Empty Harvard Yard. Photo via Reuters
College students are revolting against their universities for charging full tuition as the coronavirus has forced schools to move online.
Why it matters: "The coronavirus crisis is forcing a reckoning over the price and value of higher education" but universities aren't giving into the demands, the WashPost's Nick Anderson writes. As schools start planning for the possibility of remaining online in the fall, they will face more pressure to cut prices so they can continue to attract students.
- Some students are filing lawsuits against their schools over tuition, including at the University of Miami and Liberty University.
- American University in Washington, D.C., did slash the cost of tuition for summer classes since those will be taught online.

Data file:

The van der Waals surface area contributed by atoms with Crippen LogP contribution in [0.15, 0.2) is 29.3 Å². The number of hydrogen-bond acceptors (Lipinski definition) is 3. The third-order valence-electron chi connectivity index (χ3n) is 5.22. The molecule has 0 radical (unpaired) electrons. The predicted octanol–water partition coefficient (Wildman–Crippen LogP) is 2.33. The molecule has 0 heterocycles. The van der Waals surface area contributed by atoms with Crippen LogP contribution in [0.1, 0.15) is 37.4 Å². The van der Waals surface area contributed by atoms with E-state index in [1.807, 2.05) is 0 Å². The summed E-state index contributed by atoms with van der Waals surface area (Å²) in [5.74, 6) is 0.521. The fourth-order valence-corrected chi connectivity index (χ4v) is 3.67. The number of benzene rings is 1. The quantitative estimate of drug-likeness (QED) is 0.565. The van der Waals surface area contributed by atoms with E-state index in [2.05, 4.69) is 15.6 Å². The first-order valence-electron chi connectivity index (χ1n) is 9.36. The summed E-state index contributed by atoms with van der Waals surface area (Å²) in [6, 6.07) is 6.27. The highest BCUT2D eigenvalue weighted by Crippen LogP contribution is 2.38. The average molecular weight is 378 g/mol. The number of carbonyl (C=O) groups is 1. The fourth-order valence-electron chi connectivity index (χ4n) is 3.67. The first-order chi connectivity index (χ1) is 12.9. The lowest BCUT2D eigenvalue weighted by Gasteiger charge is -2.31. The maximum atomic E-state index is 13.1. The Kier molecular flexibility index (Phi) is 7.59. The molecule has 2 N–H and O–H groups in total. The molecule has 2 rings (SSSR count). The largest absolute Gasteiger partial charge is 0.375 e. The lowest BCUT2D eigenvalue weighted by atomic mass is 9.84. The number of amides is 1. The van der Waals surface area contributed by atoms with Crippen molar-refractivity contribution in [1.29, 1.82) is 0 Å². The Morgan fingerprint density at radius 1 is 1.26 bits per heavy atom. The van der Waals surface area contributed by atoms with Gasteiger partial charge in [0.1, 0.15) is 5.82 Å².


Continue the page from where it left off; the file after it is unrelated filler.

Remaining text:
Context, per The Post: "Schools geared toward full-time students ... offer, in normal times, academic programs with a personal touch, including seminars, laboratory classes, office hours and research opportunities with faculty."
- "Much of that vanished when campuses shuttered last month."
The bottom line: Several U.S. universities have given students partial refunds for their room and board since sending students home.
- But, but, but: Most schools haven't budged on tuition, arguing classes are continuing and credits still be allotted.